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I have a "Hamilton Beach Multi-Cooker" rice cooker / steamer / etc. 840304400 is the model number.

We only cook rice for sushi, rice bowls, onigiri, etc. 9 times out of 10, we want to work with cold rice after it's cooked. 1 time out of 10, we want to crack an egg into the hot rice as soon as it's done and have the rice cook it.

We're happy with the way it cooks our rice, neither over nor under done, but only if we catch it between cooking mode and keep-warm mode. It doesn't beep, and its count-dowm timer doesn't start for a long time. With 8 minutes of keep-warm (there's a count-up timer in this mode), the bottom of our rice became browned. So now, we have to be super attentive or else our rice burns. We have to check on it every ten minutes until the countdown starts, and be there to manually turn it off at 0.

Our previous rice cooker (similar style, with the multi-function buttons, by Aroma) didn't have the keep warm mode (or if it did, it didn't turn on), so we were able to start it, leave it for several hours, and come back and make dinner. It also beeped when it was done, so we were able to sit in the other room and come crack the egg into the rice when it was at it's hottest.

Is there any way to bypass "Keep Warm" mode so we can have perfectly cooked cold rice?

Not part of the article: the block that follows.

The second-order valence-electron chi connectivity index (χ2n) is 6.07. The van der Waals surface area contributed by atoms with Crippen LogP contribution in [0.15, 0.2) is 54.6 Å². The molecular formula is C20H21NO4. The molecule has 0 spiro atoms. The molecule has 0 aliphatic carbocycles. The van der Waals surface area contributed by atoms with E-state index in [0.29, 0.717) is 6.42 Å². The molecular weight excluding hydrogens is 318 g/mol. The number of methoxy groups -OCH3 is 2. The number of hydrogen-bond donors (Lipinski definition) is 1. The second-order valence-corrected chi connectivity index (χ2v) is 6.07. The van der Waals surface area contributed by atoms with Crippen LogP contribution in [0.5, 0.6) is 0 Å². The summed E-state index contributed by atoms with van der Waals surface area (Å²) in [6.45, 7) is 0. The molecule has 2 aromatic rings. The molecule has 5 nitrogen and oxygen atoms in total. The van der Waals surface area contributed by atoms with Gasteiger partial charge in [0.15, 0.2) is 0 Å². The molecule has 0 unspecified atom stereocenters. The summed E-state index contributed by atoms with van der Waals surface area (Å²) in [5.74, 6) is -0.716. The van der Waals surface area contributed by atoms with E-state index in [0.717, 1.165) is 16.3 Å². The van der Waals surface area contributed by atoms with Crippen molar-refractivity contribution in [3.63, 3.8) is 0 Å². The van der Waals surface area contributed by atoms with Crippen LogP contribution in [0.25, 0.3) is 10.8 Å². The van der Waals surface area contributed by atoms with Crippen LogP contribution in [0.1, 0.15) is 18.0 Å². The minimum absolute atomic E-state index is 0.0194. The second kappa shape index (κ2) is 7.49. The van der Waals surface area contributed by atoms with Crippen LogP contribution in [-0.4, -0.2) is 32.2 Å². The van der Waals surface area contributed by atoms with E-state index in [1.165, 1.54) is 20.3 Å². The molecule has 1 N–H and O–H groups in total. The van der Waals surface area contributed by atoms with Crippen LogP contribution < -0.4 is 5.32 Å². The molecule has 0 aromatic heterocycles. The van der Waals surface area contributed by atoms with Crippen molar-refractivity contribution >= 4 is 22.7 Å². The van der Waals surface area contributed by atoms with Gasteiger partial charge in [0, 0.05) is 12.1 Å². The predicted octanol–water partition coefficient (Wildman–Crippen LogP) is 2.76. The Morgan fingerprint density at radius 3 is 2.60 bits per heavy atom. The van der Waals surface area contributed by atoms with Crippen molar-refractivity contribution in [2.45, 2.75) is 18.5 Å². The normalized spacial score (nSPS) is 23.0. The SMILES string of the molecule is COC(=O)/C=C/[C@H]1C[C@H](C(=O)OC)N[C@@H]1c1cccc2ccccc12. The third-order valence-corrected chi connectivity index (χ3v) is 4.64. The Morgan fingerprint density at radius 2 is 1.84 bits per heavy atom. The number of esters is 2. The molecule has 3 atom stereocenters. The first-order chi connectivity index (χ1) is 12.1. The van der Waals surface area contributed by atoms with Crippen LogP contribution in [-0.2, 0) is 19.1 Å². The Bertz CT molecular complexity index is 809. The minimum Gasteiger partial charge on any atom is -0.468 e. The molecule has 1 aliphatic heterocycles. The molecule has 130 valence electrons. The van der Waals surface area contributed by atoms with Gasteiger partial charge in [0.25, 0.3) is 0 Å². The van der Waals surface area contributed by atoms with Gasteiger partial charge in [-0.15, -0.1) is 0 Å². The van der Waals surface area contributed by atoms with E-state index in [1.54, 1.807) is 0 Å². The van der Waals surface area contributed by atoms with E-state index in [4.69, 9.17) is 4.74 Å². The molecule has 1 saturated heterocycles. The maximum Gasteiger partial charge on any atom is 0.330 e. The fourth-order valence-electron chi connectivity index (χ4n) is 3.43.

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    I suspect that the issue is that 'keep warm' is just too warm for you ... and that's likely because manufacturers don't want their users getting 'fried rice syndrome' : livescience.com/65374-bacillus-cereus-fried-rice-syndrome.html
    – Joe
    Commented Sep 19, 2021 at 1:48
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    Honestly that sounds like the wrong model for you. It may be possible to add a beep with a fully external device, if there's a visual indicator, but I doubt you could do anything about keep warm mode.
    – Chris H
    Commented Sep 20, 2021 at 9:46
  • I'm afraid that sounds like a defect in the model. Sounds like you need a different device.
    – FuzzyChef
    Commented Sep 20, 2021 at 15:02

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Since you know exactly how long your cook time is (or at least you should have a relative idea of it), you can just put the rice cooker on a power supply that has a timer-based shut-off mechanism. They sell some analog/mechanical variants usually in pet stores in the reptile section, as it is commonly used for polyphasic lighting for their enclosures. Or if budget isn't too big a concern for you, you can also go with a smart bulb so you can automate the process (e.g., set up a toggle that will send the kill signal in n minutes from activation, etc). The latter option comes with the added benefit of being able to shut it off remotely in the event you forget to set it up when you had started steam process.

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